That is, when writing a proposal, don’t be afraid to ask questions, even after facing rejection. “We’ve been told as children: don’t be nosey,” Wheaton says. And this can discourage further action where it may in fact be possible and necessary for finding success for both the sales team and the client.

More importantly, as Wheaton suggests, address your proposal not to the first person you might have access to, but rather, those who have the power to and can say “yes” to you. So, don’t be shy. Ask to reach your client’s supervisor or even the CEO so that your proposal lands on the right desk and is seriously considered.

Many salespeople, Wheaton says, don’t ask that question. They never dig that much deeper into their opportunities. And as a result, many of these opportunities amount to nothing in particular. Reaching for that final desk and addressing your proposal to that client, she notes, will make a huge difference in your sales.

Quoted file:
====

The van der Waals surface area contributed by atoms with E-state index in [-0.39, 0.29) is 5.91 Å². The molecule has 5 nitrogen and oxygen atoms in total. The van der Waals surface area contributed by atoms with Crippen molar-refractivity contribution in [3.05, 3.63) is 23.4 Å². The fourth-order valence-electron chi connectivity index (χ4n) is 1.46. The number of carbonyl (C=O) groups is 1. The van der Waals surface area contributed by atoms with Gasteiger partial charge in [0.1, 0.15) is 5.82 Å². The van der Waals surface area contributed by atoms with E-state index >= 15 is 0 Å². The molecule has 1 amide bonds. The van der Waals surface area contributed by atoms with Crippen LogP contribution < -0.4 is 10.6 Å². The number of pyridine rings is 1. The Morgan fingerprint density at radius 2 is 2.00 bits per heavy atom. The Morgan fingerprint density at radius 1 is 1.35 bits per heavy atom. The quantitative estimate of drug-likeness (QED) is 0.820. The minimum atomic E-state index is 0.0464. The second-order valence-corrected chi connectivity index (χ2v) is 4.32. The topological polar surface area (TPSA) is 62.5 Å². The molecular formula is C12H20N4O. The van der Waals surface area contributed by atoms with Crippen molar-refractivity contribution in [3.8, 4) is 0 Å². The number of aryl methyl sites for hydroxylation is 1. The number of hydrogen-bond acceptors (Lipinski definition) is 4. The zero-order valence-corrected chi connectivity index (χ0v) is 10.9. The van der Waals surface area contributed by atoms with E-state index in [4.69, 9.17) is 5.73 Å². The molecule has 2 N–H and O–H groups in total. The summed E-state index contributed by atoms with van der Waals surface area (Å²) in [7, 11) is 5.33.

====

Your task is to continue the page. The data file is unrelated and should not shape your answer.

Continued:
Alice Wheaton is a white woman with short, blonde hair blowdried with waves and slightly parted bangs. She wears a bright coral blazer, red lipstick, and thin-rimmed glasses. She is smiling contentedly at the camera. This blog, with expert advice from Alice Wheaton, features advice on mastering the art of the cold call, including how to approach clients, how to better target their needs, and to whom you should address your sales pitches. The problem that most salespeople face, Wheaton recognizes, is that they are taking too broad or too cautious an approach to their cold calls. And this often leads to a kind of rejection from which they cannot recover. Re-thinking one’s cold call approach, then, can restructure one’s entire approach to connecting with and sealing deals with clients.

Special thanks to Alice Wheaton for the great insights that contributed to this blog post. To learn more from Wheaton and hire her as a professional speaker, business development coach, or sales trainer, check out her website:

If you have expert advice you’d like to offer us and feature in a blog post like this one, let us know! Leave a comment on our latest LinkedIn post letting us know what expert advice you have to share.

We can’t wait to connect with you!


Don't leave empty handed! Try our AI Job Description Generator for free!
Get Started

[hubspot type="form" portal="6442116" id="dde7bdec-ea8f-48ef-9f15-40bca99c23bc"]

[hubspot type=form portal=6442116 id=57a7df38-6c62-4aa9-b774-1b02d71a39dc]

[hubspot type=form portal=6442116 id=da75ea5f-c238-4ac6-a699-f4d790a26635]